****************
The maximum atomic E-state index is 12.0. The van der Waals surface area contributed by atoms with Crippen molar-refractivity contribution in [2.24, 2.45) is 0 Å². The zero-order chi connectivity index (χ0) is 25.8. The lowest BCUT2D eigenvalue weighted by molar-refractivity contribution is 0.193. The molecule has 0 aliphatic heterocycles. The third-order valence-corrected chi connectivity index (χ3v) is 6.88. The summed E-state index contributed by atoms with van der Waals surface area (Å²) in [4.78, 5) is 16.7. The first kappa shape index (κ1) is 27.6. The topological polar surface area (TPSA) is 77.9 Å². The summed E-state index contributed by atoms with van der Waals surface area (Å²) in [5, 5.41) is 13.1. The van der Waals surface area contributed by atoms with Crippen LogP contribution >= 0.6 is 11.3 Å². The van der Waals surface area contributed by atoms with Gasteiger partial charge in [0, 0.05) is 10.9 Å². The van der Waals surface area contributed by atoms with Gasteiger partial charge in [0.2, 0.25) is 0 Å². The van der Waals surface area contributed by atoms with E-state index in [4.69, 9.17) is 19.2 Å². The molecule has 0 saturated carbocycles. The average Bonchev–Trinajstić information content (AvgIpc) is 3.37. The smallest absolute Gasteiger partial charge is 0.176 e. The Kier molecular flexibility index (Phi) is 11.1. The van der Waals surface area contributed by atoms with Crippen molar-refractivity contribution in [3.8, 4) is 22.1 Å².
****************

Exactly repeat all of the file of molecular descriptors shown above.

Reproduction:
The maximum atomic E-state index is 12.0. The van der Waals surface area contributed by atoms with Crippen molar-refractivity contribution in [2.24, 2.45) is 0 Å². The zero-order chi connectivity index (χ0) is 25.8. The lowest BCUT2D eigenvalue weighted by molar-refractivity contribution is 0.193. The molecule has 0 aliphatic heterocycles. The third-order valence-corrected chi connectivity index (χ3v) is 6.88. The summed E-state index contributed by atoms with van der Waals surface area (Å²) in [4.78, 5) is 16.7. The first kappa shape index (κ1) is 27.6. The topological polar surface area (TPSA) is 77.9 Å². The summed E-state index contributed by atoms with van der Waals surface area (Å²) in [5, 5.41) is 13.1. The van der Waals surface area contributed by atoms with Crippen LogP contribution >= 0.6 is 11.3 Å². The van der Waals surface area contributed by atoms with Gasteiger partial charge in [0, 0.05) is 10.9 Å². The van der Waals surface area contributed by atoms with Gasteiger partial charge in [0.2, 0.25) is 0 Å². The van der Waals surface area contributed by atoms with E-state index in [4.69, 9.17) is 19.2 Å². The molecule has 0 saturated carbocycles. The average Bonchev–Trinajstić information content (AvgIpc) is 3.37. The smallest absolute Gasteiger partial charge is 0.176 e. The Kier molecular flexibility index (Phi) is 11.1. The van der Waals surface area contributed by atoms with Crippen molar-refractivity contribution in [3.8, 4) is 22.1 Å².